Roughriders lose tax breaks from City of Regina

The Saskatchewan Roughriders will no longer be getting any tax exemptions from the city where they play, Regina.
The Saskatchewan Roughriders have enjoyed tax breaks from the City of Regina for several years. (CBC )

The Saskatchewan Roughriders will no longer be getting any tax exemptions from the City of Regina.

The club, which is considered a community-owned enterprise, had been benefiting for years from a variety of exemptions relating to property tax levies.

At a Monday night meeting of council, however, it was decided to eliminate all tax breaks provided to the Riders.

The economic impact, this year, is $42,515 related to the club's leased space at Mosaic Stadium and $12,623 for other space the club uses, including a parking lot.

Council determined the club's finances were such that tax relief was no longer needed.

"Council felt that the Riders are doing very well," Regina Mayor Michael Fougere told CBC News Tuesday. "They are a very prosperous team, a very successful team and there were times when the Riders weren't that successful or prosperous and that's why we had the exemption ... to help them, as a bit of a safety net."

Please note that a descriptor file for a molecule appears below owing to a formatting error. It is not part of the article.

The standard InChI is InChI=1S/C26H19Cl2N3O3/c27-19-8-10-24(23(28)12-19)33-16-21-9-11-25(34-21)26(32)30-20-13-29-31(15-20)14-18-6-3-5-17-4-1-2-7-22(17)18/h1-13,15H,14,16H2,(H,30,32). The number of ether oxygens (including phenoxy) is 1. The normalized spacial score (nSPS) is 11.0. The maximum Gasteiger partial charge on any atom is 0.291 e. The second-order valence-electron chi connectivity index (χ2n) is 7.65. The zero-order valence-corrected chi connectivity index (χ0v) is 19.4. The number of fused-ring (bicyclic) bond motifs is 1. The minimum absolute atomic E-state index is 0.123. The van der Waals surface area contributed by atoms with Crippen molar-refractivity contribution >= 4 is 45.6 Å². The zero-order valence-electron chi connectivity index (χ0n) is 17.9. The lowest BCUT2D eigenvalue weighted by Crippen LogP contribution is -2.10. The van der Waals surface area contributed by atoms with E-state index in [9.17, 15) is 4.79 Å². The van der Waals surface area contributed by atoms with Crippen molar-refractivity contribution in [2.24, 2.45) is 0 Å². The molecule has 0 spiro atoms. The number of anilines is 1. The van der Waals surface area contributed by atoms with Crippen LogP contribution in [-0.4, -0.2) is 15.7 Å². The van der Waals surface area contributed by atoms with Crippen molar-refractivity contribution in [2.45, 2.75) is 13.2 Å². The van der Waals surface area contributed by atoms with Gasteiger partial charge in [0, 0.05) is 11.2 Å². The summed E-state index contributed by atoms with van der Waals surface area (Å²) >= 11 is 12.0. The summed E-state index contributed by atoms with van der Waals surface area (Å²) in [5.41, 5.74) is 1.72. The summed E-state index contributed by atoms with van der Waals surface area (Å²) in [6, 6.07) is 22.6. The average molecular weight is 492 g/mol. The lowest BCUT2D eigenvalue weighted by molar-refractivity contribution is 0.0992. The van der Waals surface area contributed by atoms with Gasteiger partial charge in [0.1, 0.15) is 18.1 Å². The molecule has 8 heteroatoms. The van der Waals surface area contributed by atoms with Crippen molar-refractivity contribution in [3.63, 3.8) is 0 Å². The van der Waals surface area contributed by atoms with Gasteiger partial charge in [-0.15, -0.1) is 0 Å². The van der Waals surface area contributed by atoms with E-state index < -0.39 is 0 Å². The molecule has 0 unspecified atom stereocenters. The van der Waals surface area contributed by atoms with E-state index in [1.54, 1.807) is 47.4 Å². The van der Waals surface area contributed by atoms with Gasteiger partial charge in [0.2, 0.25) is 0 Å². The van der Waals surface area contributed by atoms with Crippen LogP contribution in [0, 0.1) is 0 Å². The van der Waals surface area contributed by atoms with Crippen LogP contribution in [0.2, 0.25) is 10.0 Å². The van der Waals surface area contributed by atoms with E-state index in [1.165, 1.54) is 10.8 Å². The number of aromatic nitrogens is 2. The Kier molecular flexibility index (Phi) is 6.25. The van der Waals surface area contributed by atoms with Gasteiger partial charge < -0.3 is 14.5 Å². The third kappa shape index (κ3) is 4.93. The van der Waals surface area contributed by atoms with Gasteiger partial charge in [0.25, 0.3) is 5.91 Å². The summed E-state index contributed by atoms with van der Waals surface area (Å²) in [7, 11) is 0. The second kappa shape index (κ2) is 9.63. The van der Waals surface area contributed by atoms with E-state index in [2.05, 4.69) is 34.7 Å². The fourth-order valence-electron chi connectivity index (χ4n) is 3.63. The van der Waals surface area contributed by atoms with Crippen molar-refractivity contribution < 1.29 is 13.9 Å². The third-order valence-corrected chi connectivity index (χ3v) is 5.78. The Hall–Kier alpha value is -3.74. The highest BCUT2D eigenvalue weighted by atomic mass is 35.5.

Fougere also said the city's relationship with the club will change when the Roughriders become a tenant of the new football stadium, set to open in 2017.

"We'll have a new relationship with the Riders with the new stadium," he said. "We won't need to have exemptions there either, so this is the end of exemptions as far as I can see for the future for the Riders."

According to the Riders, the tax breaks have been part of a lease agreement with the city since the 1980s.


To encourage thoughtful and respectful conversations, first and last names will appear with each submission to CBC/Radio-Canada's online communities (except in children and youth-oriented communities). Pseudonyms will no longer be permitted.

By submitting a comment, you accept that CBC has the right to reproduce and publish that comment in whole or in part, in any manner CBC chooses. Please note that CBC does not endorse the opinions expressed in comments. Comments on this story are moderated according to our Submission Guidelines. Comments are welcome while open. We reserve the right to close comments at any time.